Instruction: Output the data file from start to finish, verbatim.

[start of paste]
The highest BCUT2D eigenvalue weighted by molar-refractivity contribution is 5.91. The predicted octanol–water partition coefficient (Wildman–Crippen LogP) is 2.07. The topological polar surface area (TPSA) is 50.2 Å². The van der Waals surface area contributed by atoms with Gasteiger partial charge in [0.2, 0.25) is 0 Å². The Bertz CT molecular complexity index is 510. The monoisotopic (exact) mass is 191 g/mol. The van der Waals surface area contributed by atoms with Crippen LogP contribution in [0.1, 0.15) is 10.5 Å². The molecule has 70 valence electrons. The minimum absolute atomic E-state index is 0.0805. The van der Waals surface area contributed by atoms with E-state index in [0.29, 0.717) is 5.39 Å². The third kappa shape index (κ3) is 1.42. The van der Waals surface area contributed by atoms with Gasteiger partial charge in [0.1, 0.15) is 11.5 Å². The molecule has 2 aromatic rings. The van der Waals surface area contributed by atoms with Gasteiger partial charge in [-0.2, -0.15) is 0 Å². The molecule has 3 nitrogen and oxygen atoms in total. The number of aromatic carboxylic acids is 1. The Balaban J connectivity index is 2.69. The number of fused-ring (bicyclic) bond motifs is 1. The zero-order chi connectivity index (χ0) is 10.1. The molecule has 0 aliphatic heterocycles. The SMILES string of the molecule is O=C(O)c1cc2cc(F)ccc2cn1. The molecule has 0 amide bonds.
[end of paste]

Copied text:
The highest BCUT2D eigenvalue weighted by molar-refractivity contribution is 5.91. The predicted octanol–water partition coefficient (Wildman–Crippen LogP) is 2.07. The topological polar surface area (TPSA) is 50.2 Å². The van der Waals surface area contributed by atoms with Gasteiger partial charge in [0.2, 0.25) is 0 Å². The Bertz CT molecular complexity index is 510. The monoisotopic (exact) mass is 191 g/mol. The van der Waals surface area contributed by atoms with Crippen LogP contribution in [0.1, 0.15) is 10.5 Å². The molecule has 70 valence electrons. The minimum absolute atomic E-state index is 0.0805. The van der Waals surface area contributed by atoms with E-state index in [0.29, 0.717) is 5.39 Å². The third kappa shape index (κ3) is 1.42. The van der Waals surface area contributed by atoms with Gasteiger partial charge in [0.1, 0.15) is 11.5 Å². The molecule has 2 aromatic rings. The van der Waals surface area contributed by atoms with Gasteiger partial charge in [-0.2, -0.15) is 0 Å². The molecule has 3 nitrogen and oxygen atoms in total. The number of aromatic carboxylic acids is 1. The Balaban J connectivity index is 2.69. The number of fused-ring (bicyclic) bond motifs is 1. The zero-order chi connectivity index (χ0) is 10.1. The molecule has 0 aliphatic heterocycles. The SMILES string of the molecule is O=C(O)c1cc2cc(F)ccc2cn1. The molecule has 0 amide bonds.